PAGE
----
The recent article “How Minnesota got a handle on obesity” (Sept. 4) seemed like rare good news in the obesity crisis. A closer look, however, suggests that we shouldn’t pat ourselves on our backs yet; we actually may not be any closer to touching our toes.

Start with the data: For this report, people were surveyed by phone about height, weight, activity level, diabetes, blood pressure, and consumption of fruits and vegetables. This required respondents to recall their health history over the last 30 days and to be truthful answering personal questions from a stranger.

But few people know their weight and height. Few remember their 30-day exercise history without tracking it. Many don’t accurately recall the results of a checkup — or block it out. And many fudge about their health. The report noted as much in its disclaimer: “A number of studies have shown that rates of overweight and obesity are probably higher than shown by the data because people tend to underreport their weight and exaggerate their height.”

Questionable data aside, there’s an even more serious flaw in the report: It excludes overweight people.

If you had to read that again, it’s no surprise. Almost two-thirds of American adults are classified as “overweight,” “obese” or “severely obese.” The largest subset, the “overweight” population, was excluded from the analysis.

When you look at overweight and obese Minnesotans, we don’t look nearly so good. There’s no statistically significant improvement in the percentage of those overweight and obese.

In other words, rather than good news, it’s just as likely this study tells us that a few people who were considered very fat two years ago shifted — perhaps temporarily — into a category of moderately fat people. Assuming the data are good.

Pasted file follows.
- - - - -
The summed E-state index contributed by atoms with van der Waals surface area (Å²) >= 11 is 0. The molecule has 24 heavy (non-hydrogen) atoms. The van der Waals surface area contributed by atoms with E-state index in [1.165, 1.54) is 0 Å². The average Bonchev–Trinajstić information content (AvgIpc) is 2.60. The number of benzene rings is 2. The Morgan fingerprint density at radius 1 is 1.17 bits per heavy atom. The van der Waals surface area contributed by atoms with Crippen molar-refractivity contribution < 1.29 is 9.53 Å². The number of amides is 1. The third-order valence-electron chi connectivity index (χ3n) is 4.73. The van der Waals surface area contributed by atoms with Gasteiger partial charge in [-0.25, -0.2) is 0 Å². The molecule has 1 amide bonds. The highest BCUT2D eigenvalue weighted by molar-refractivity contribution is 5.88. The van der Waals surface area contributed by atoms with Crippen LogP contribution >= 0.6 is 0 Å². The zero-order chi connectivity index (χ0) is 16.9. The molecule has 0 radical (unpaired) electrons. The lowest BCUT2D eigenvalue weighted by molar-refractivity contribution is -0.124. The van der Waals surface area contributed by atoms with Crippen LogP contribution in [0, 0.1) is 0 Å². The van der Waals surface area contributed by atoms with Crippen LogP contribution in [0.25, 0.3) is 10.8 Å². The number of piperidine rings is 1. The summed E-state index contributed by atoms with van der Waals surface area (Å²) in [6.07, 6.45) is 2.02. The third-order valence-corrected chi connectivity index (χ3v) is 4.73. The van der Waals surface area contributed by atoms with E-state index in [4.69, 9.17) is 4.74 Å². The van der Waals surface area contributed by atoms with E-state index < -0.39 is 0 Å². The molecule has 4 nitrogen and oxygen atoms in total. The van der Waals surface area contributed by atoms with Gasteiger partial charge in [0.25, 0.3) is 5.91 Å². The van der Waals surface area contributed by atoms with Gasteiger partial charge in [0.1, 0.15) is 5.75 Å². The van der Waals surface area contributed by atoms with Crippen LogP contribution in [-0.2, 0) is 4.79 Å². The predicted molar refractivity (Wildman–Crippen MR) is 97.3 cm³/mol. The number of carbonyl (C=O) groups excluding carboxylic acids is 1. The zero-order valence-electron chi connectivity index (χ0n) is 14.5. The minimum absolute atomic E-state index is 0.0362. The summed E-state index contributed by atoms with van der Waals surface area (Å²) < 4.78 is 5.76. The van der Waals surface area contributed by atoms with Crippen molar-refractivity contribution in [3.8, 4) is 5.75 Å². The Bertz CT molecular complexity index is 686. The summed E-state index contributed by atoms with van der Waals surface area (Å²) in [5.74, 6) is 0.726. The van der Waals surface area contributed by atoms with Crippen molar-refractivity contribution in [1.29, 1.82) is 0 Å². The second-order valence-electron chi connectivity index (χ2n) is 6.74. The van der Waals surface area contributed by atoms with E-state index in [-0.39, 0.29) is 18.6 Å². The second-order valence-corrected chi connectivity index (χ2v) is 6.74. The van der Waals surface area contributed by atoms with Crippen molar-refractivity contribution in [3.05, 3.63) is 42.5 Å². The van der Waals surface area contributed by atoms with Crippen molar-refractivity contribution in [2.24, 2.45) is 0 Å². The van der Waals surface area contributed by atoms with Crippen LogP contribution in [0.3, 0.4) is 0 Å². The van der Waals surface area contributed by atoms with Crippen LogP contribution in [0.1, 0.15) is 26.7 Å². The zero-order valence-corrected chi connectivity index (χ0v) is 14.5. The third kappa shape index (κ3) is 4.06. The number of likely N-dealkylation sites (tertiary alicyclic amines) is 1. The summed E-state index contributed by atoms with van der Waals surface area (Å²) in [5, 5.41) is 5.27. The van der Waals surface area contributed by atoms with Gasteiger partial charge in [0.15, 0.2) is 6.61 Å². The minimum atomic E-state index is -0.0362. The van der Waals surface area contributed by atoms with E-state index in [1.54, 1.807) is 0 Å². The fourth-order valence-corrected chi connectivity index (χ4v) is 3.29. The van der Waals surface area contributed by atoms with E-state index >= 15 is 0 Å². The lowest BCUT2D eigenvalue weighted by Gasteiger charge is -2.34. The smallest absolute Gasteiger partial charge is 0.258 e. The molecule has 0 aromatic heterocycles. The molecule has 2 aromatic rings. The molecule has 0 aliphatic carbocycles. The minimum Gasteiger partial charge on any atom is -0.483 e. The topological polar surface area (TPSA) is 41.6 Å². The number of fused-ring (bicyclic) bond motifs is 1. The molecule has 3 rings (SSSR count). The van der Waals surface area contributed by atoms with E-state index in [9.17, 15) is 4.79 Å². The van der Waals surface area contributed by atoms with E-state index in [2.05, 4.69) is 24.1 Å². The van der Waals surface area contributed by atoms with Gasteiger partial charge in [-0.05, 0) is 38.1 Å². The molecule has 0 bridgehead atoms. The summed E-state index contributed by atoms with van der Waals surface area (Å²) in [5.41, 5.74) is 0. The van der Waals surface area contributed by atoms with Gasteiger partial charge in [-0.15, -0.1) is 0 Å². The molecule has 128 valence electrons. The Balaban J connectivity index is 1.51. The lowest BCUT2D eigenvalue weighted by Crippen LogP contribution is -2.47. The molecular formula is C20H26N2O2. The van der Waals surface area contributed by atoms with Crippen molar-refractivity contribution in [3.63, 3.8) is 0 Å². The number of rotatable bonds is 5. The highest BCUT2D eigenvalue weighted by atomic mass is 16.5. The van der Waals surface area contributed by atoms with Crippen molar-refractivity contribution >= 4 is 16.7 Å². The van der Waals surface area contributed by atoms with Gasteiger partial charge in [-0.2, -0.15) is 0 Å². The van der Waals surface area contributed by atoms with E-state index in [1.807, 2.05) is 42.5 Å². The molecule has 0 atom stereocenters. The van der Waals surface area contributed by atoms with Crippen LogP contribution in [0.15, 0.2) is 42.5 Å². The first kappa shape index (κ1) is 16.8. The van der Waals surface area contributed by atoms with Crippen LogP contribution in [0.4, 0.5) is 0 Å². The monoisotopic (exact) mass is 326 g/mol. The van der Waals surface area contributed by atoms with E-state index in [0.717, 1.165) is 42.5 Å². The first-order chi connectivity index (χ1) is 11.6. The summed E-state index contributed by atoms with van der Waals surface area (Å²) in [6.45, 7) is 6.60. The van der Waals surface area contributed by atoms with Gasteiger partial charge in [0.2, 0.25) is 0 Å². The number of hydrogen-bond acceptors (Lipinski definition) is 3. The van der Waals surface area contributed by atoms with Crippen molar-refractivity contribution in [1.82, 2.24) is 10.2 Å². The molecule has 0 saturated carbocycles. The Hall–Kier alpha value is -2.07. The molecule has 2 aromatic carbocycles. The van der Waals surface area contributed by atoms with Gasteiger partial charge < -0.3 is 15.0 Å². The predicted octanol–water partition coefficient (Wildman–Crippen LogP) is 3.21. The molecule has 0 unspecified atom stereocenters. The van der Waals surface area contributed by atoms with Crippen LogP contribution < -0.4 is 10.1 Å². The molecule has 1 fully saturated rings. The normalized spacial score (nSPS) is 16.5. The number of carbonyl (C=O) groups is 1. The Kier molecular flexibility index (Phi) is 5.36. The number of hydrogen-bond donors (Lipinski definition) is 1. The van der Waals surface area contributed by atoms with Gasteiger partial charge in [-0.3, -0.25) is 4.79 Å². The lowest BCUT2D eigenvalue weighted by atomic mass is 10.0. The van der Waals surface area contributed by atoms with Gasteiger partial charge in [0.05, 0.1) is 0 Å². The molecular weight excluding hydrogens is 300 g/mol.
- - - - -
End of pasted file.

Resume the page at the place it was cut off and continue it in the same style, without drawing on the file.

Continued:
A victory lap might not be in order — even if we could make it.

America — including Minnesota — is losing the obesity struggle, because we’re using an approach that does more harm than good. For more than 50 years, we’ve been told that “diet” — eliminating processed carbohydrates and fat in our diets, lowering our cholesterol — “and exercise” lead to good health.

Instead, this has led us to epidemic obesity, diabetes and heart disease.

Replacing one high-carbohydrate food with another — even a supposedly “healthier” one — does very little. There may be some minor differences between an Oreo cookie, a piece of fruit and a low-fat snack chip, but your body breaks them all down to (mostly) sugar.

On fat, emerging evidence strongly suggests that meat and saturated fats are actually healthy and that excessive carbohydrates — including fruit, vegetables and grains — are driving obesity, cardiovascular disease and diabetes.

As for cholesterol, no legitimate scientific institution supports the proposition that total blood cholesterol — alone — meaningfully predicts heart disease (though there is one subfraction of cholesterol that may correlate highly with risk).

Exercise is good — unless you’re trying to achieve sustainable weight reduction. People who exercise have increased appetites relative to those who don’t, and they also overestimate the calorie burn of exercise by up to 300 percent. This combination often results in high-calorie snacks as “rewards” that offset good behavior.

An increasing body of findings indicates that the low-carbohydrate diets of the early 1900s, when people weren’t overweight and heart disease was rare, might be a better approach; these diets result in more weight loss, lower triglycerides (a good thing), higher HDL (the good cholesterol) and lower LDL (the bad).

Even so, winning consensus on change will not come easily. In addition to the government’s and the medical community’s inertia, the food industry has a bias against changing its production model, and the pharmaceutical industry profitably treats the overweight and ill. Both industries lobby Congress and the executive branch as well as influencers like the American Heart Association in support of their commercial agendas. As noted just recently, they have sponsored a substantial body of academic research in these fields that often ends up supporting the status quo.

To get our epidemic obesity levels down, we need to provide up-to-date, reliable information to the public. As long as we keep eating the wrong things and believe we can exercise ourselves into skinny jeans, we’ll continue to be plagued by diabetes, cardiovascular disease and obesity — and the crushing medical costs they cause.


Andrew Grossman is a graduate of the Johns Hopkins School of Medicine and the Stanford Graduate School of Business. He is president of Ambient Consulting, an IT firm in Minneapolis, and CEO of Ignite, a medical wellness start-up.